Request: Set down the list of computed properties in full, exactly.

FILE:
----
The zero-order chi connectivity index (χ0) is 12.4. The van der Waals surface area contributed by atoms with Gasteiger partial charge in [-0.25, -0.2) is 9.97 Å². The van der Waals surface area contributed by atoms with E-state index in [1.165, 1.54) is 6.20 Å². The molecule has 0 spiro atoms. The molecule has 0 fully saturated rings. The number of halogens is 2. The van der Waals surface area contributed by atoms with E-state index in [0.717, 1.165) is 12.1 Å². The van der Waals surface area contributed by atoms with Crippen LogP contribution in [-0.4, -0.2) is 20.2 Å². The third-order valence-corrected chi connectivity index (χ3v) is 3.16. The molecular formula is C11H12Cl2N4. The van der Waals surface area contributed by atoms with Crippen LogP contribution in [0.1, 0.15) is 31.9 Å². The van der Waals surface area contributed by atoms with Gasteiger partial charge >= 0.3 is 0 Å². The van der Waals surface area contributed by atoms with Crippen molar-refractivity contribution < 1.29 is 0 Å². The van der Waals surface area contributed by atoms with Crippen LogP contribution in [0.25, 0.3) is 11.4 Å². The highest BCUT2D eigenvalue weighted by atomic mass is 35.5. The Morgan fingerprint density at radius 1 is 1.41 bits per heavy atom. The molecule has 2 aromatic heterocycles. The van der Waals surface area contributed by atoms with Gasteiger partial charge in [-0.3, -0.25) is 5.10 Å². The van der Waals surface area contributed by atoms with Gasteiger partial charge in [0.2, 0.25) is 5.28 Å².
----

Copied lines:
The zero-order chi connectivity index (χ0) is 12.4. The van der Waals surface area contributed by atoms with Gasteiger partial charge in [-0.25, -0.2) is 9.97 Å². The van der Waals surface area contributed by atoms with E-state index in [1.165, 1.54) is 6.20 Å². The molecule has 0 spiro atoms. The molecule has 0 fully saturated rings. The number of halogens is 2. The van der Waals surface area contributed by atoms with E-state index in [0.717, 1.165) is 12.1 Å². The van der Waals surface area contributed by atoms with Crippen LogP contribution in [-0.4, -0.2) is 20.2 Å². The third-order valence-corrected chi connectivity index (χ3v) is 3.16. The molecular formula is C11H12Cl2N4. The van der Waals surface area contributed by atoms with Crippen LogP contribution in [0.1, 0.15) is 31.9 Å². The van der Waals surface area contributed by atoms with Gasteiger partial charge >= 0.3 is 0 Å². The van der Waals surface area contributed by atoms with Crippen molar-refractivity contribution < 1.29 is 0 Å². The van der Waals surface area contributed by atoms with Crippen LogP contribution in [0.25, 0.3) is 11.4 Å². The highest BCUT2D eigenvalue weighted by atomic mass is 35.5. The Morgan fingerprint density at radius 1 is 1.41 bits per heavy atom. The molecule has 2 aromatic heterocycles. The van der Waals surface area contributed by atoms with Gasteiger partial charge in [-0.3, -0.25) is 5.10 Å². The van der Waals surface area contributed by atoms with Gasteiger partial charge in [0.2, 0.25) is 5.28 Å².